A less than ideal travel partner; and my first time cycling on big roads

Up til Cambodia, I’d been pretty fortunate to find travel partners and couchsurfing hosts that I could click really well with. That was until I met D, an Indian lady who was going around Southeast Asia on land. On the surface, she seemed like the perfect travel buddy for me. Well traveled but not jaded, thrifty, interesting job back home with a unique perspective on life, and adventurous.

I met her at the hostel I was staying at in Kampot. Just as we were about to leave, she asked where I was headed to, and since we were both going to Battambang, I asked if I could join her and J, her other travel buddy. We walked about 2km to the edge of town – simple, as Kampot was a sleepy little place with not a lot of traffic. Then the thumb came out. Within 10 minutes, an MPV stopped for us. The couple could speak Mandarin and they were quite curious why we were hitchhiking. I guess it isn’t very common in Cambodia, but it made perfect sense to me. Many half-full cars and trucks were plying the highways. Thye kindly dropped us off about 50km from Phnom Penh, where within 5 minutes, we managed to get another car to take us to Phnom Penh. After that, we parted ways with J, who was going to stay at Phnom Penh. It was much more difficult to get a ride out of Phnom Penh this time, and as we trudged to the highway, the sun was shining mercilessly on us. Once there, we stopped near a petrol station, hoping to get cars to take us on. Many of them wanted some money, but though we could easily afford it, I guess D was adamant about not paying for transport. A couple of buses wanted us to get on, and one of them surprisingly let us board for free, even with front row seats. We hopped on, eager to get some air conditioning. D started complaining about how slowly the bus was going, and I was starting to get a little annoyed with her whining. About 3 hours in, the bus stopped for a break, in the middle of a dusty road. We decided to try getting passing cars to stop for us, and despite it being a really isolated road, an MPV agreed to take us on. I felt really bad to leave the bus, as the driver could see in full view that we were getting on the car, when he had already kindly offered us the free ride. Nonetheless, we got on the car, and it felt like we were speeding like crazy especially after the slow bus ride. The family in the car was rather well to do I think, and midway, the guy in the seat next to the driver took out his US hundred dollar bills and started counting them for some strange reason. Anyway, we reached Battambang much earlier than expected. It had been a full day of hitchhiking, but it probably took less time than what a bus ride would have taken.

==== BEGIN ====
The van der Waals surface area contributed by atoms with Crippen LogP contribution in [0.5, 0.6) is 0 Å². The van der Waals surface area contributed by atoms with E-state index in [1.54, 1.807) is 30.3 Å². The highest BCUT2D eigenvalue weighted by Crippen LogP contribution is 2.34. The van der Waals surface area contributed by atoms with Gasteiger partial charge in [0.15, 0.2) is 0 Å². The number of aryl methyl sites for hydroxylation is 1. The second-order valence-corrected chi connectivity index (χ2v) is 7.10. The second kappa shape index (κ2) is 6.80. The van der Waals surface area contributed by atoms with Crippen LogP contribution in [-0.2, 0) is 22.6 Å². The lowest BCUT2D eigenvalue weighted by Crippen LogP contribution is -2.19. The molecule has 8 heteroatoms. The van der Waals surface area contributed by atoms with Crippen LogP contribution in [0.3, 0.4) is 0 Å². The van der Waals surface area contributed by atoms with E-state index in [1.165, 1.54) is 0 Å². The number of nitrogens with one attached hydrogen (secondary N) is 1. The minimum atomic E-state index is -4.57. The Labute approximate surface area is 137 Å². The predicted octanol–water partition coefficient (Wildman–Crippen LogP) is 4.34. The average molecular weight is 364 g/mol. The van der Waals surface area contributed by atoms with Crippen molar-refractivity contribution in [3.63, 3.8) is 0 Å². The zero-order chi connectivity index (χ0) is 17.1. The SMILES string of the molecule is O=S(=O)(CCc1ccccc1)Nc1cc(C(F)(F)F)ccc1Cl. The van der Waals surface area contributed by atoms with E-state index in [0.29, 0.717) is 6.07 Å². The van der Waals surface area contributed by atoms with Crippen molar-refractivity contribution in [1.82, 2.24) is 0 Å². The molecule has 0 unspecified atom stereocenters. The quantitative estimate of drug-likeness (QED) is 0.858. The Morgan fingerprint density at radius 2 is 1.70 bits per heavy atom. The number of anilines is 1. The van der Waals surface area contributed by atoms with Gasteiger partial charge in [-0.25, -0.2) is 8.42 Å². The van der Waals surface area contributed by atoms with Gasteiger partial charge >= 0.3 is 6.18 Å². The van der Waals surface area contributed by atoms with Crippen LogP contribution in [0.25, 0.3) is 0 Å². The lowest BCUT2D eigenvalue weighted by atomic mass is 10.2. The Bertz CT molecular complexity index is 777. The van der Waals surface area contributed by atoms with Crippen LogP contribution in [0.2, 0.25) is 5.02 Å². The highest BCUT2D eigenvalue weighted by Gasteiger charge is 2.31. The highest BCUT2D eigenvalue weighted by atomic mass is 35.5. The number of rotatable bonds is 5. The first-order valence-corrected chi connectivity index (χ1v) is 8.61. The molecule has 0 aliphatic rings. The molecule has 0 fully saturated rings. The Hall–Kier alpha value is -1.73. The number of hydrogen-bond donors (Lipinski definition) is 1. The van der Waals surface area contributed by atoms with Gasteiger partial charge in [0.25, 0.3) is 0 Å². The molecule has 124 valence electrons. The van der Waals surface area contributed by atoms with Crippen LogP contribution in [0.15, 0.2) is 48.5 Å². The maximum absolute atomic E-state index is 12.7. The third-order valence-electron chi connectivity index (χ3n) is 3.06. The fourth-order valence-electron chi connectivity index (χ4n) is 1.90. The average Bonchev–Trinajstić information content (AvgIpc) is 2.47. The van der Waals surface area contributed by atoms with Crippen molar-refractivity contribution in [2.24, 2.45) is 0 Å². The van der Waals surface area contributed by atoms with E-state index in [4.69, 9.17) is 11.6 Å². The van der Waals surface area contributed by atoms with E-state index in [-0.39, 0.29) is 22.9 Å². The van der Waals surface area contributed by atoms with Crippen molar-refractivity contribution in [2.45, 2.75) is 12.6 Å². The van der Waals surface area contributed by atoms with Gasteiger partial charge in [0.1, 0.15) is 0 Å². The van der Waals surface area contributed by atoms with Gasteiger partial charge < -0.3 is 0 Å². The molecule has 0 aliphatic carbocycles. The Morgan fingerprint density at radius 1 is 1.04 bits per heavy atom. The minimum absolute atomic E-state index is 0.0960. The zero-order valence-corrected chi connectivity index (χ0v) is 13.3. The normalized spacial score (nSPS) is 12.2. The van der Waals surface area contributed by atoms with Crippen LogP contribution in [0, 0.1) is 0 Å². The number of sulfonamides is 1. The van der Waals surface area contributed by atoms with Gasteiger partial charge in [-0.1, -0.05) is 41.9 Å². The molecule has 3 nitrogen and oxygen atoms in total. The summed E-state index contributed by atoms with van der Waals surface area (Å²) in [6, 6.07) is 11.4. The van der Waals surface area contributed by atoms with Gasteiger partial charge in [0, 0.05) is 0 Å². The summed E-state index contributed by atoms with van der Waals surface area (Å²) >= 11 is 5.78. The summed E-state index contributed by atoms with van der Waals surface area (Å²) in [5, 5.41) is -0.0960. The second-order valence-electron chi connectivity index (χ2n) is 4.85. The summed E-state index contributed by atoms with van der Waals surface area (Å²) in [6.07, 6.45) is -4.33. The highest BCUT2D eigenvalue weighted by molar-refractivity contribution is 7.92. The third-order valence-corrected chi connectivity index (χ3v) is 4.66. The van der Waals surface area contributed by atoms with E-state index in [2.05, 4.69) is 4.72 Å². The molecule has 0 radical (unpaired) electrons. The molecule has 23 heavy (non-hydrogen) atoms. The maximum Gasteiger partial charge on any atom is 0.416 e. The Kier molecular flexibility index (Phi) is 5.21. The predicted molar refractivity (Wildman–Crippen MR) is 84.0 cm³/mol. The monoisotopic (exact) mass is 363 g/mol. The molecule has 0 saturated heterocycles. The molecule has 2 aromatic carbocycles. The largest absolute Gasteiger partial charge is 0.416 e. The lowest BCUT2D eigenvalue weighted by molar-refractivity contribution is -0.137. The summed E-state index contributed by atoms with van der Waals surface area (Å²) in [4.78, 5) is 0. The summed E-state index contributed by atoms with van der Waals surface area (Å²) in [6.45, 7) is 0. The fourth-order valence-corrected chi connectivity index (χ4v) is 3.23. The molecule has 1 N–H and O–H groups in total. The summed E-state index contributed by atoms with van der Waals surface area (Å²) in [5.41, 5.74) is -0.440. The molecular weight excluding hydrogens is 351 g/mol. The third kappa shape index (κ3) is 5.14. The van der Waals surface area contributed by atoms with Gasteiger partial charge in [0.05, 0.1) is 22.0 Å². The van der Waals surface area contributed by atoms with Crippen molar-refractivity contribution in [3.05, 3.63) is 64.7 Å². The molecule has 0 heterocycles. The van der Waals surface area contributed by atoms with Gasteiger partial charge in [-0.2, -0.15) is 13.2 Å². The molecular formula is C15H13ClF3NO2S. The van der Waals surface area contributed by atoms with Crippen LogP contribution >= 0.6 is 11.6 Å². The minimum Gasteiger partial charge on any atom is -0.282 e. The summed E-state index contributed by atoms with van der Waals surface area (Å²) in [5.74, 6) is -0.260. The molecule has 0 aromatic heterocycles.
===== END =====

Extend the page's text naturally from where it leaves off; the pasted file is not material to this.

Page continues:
We shared a basic room for USD4 a night, and decided to venture to the bat caves by bicycle the next day. What really got to me was her whining. Yes, it was hot. Yes, it was 20km. But damn, she just kept going on and on and stopping every few minutes. I decided to cycle slowly, but just went ahead. When I was almost at the cave, I couldn’t see her at the back and was feeling a little gleeful as I thought I had lost her. To my dismay, she appeared about 20 minutes later, and told me that she left her bicycle by the side of the road and had hitched her last few km here. When we were heading back to Battambang, it was about an hour til darkness. The village roads didn’t have any street lamps, so I wanted to go as quickly as possible to avoid cycling in the dark next to huge trucks. But she was tired, and kept trying to get trucks to stop and take us on. I reminded her that it was next to impossible to hitch a ride with our bikes, especially when the truck drivers were now probably rushing back to town too. We stopped, and stopped and stopped.

After a couple of days in Battambang, we hitched our way to Siemreap. Another MPV, this time with just a single guy driving. He could speak a little English, and was asking us where we were going to stay if we had no money to even take a bus. At that point of time, I started to feel really guilty as he probably earned less than me. To make things worse, D was being rather demanding and rude to him, asking him to drop her off a little out of town where she was going to stay with a friend. It was then that I decided I had enough of her, and decided to ditch our plans to go to Angkor Wat together. After she left, the driver offered to take me to lunch and offered me some cash, but I felt really bad and told him I’d manage on my own.

When I went to Angkor Wat the next day, on a motorbike with the hostel owner’s brother, I was so glad to be on my own this time. Angkor Wat was what I came to Cambodia for, and I didn’t want the experience to be ruined by anyone’s whining. As Murphy’s law would have it, I bumped into her at one of the temples. The Angkor compound is huge, and I have no idea how that happened. Thankfully, I came up with a lame excuse (she probably saw through it but I didn’t care), and told her that we should go our separate ways.

This experience really highlighted how a travel buddy makes or breaks your journey. It also reminded me ow much of a coward I am when it comes to telling other people the truth when I think it will hurt. I’d rather keep quiet, not say a thing and then disappear, leaving the other person in confusion as to what happened. For me, I hate making things awkward, so I prefer to take the easy way out. But I know this is something I’ve got to work on.

Nonetheless, some of the highlights of Cambodia for me were: